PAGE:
So, let's begin, shall we?
There: This is a place. A specific location, sometimes to which you may point.
Example: "Where is the hawk?" she asked, her eyes shaded by the delicate curve of her hand.
"It's right there," he said, pointing at the bird circling above, a mere black speck against the heat of the sun.
Do you see how he is pointing at a specific place? There is the location of the hawk.
Their: This is a possessive adjective, of the third person. So, in other words, it's the plural of his or hers.
Example: The cup belongs to the Humperdink couple. It's theirs.
Example: Their eyes shone like glimmering lodestars in the dark of night, the only beacons in that endless sea of black.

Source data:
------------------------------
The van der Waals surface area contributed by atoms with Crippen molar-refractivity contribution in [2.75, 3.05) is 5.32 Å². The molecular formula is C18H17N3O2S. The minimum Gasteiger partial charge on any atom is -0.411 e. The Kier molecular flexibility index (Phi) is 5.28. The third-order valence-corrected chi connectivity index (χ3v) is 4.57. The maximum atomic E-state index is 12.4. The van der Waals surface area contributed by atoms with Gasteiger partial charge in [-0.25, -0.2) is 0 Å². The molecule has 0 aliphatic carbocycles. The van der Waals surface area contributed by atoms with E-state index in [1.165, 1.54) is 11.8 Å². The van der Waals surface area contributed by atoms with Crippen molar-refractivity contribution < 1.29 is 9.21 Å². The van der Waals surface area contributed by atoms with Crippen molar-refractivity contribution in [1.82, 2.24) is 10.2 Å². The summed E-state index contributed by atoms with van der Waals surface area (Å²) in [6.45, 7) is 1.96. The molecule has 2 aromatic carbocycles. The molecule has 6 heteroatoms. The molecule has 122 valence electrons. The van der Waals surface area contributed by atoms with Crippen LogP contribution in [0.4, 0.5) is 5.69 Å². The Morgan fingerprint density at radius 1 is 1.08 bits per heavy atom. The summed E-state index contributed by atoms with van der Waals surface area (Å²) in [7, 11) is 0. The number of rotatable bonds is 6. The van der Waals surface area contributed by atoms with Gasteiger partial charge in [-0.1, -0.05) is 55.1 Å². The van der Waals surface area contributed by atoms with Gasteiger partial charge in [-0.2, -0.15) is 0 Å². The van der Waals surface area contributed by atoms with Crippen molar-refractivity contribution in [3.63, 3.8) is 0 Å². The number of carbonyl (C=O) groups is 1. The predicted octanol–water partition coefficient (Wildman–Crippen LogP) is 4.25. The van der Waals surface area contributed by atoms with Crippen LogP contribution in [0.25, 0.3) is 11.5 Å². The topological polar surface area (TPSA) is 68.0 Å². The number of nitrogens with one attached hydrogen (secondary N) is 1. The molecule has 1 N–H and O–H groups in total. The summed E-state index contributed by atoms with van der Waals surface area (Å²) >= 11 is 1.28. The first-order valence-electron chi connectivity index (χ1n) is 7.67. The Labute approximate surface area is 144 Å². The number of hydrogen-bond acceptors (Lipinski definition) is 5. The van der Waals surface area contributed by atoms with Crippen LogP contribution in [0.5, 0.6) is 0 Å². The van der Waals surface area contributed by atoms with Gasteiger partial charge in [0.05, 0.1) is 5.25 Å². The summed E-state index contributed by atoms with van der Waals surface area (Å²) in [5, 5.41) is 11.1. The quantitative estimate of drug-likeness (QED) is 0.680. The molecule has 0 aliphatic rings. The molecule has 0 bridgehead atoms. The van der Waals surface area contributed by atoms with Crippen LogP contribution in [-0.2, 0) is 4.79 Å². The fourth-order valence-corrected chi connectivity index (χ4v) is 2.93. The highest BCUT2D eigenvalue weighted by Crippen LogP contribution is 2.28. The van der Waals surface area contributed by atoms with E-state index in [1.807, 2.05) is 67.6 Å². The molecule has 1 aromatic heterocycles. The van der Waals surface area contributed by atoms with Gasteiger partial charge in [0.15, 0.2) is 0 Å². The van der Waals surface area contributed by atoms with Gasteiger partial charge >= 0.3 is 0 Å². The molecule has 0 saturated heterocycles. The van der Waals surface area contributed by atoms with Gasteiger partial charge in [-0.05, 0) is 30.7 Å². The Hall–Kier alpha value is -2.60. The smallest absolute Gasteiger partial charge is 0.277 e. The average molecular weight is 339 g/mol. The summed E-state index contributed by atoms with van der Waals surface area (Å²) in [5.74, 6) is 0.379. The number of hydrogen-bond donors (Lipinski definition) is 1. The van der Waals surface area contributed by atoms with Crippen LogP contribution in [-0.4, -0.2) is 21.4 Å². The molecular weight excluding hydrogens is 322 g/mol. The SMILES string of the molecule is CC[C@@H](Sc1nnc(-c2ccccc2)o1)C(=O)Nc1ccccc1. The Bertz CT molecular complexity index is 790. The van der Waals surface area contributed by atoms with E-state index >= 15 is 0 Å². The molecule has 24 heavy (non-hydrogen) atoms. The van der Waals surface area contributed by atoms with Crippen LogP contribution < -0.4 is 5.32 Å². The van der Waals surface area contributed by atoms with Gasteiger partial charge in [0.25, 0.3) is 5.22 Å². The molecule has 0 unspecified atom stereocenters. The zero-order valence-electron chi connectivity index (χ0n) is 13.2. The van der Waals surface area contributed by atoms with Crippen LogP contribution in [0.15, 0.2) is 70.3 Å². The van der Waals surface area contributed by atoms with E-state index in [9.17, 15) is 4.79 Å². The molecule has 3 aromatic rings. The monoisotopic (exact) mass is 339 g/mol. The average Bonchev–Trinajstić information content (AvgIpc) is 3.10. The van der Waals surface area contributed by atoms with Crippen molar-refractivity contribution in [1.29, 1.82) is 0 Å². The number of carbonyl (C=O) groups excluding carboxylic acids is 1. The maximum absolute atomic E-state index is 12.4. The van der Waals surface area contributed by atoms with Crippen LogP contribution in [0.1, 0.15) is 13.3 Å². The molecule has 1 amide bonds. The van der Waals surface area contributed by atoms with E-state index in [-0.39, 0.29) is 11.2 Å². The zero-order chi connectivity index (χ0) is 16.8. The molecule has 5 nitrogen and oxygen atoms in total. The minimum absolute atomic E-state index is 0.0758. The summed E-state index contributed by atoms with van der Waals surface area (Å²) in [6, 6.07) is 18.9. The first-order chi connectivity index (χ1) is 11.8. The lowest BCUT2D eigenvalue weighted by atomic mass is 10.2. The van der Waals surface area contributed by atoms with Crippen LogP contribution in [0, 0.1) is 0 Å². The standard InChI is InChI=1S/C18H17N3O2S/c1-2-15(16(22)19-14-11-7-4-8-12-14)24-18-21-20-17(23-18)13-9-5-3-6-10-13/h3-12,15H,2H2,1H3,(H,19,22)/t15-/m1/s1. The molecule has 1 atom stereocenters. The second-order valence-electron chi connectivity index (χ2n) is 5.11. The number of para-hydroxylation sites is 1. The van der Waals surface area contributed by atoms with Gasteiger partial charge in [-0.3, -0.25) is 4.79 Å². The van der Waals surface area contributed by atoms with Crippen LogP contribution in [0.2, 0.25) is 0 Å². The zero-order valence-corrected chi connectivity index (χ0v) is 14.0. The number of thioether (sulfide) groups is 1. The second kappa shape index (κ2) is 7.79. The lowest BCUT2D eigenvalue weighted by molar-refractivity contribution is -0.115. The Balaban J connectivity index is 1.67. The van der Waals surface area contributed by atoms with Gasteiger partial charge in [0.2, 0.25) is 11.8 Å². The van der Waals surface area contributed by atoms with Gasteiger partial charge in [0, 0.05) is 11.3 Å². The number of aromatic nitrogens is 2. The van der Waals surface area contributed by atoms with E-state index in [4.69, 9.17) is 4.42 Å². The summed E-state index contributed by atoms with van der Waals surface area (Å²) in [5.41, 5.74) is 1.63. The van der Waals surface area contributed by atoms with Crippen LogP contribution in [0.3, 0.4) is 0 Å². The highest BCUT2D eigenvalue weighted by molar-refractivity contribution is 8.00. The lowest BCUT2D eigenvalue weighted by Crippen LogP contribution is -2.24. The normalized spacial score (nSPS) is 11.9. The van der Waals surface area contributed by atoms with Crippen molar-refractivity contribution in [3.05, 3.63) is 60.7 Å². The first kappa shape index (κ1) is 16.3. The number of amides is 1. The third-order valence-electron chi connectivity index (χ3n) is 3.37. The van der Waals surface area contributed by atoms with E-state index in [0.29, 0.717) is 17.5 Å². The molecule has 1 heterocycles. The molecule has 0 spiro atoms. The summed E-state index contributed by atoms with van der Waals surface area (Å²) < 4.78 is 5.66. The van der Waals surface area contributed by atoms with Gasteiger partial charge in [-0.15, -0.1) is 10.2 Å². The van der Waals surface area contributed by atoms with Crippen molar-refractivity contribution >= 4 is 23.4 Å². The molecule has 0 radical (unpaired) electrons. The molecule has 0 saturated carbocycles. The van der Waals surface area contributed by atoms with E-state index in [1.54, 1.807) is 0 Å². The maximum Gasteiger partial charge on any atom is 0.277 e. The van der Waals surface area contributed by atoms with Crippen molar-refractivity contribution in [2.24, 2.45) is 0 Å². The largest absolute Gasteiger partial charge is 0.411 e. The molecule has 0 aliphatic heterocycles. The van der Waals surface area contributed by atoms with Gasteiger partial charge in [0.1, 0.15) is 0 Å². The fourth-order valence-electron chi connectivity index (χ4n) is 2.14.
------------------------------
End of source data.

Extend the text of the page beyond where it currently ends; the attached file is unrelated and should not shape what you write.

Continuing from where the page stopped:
In each case the word their denotes possession of the noun it modifies. One could say, The cup belongs to Prince Humperdink. It's his. When making this plural however, simply switch to their and you are good to go.
They're: This is a contraction of the words: they are. It is only ever a contraction. Never write, "Where does this Humperdink cup go?" she asked. "They're?"
If you do, know that a small cat somewhere is being smothered to death by dark avenging angels of the English grammar. And it will be all your fault. Not you're fault. Your fault.
Example: "Where are they?" Jake demanded, gazing anxiously from his seat on the porch for his daughter and her weasel of a Prom date.
"Calm down, Innis. They're just running a little late."
"They're forty-minutes late, Ethel! Where did I put my shotgun?"
Though the Humperdink couple barely made it through high school, they both employ proper use of the "they are" contraction. And so should you.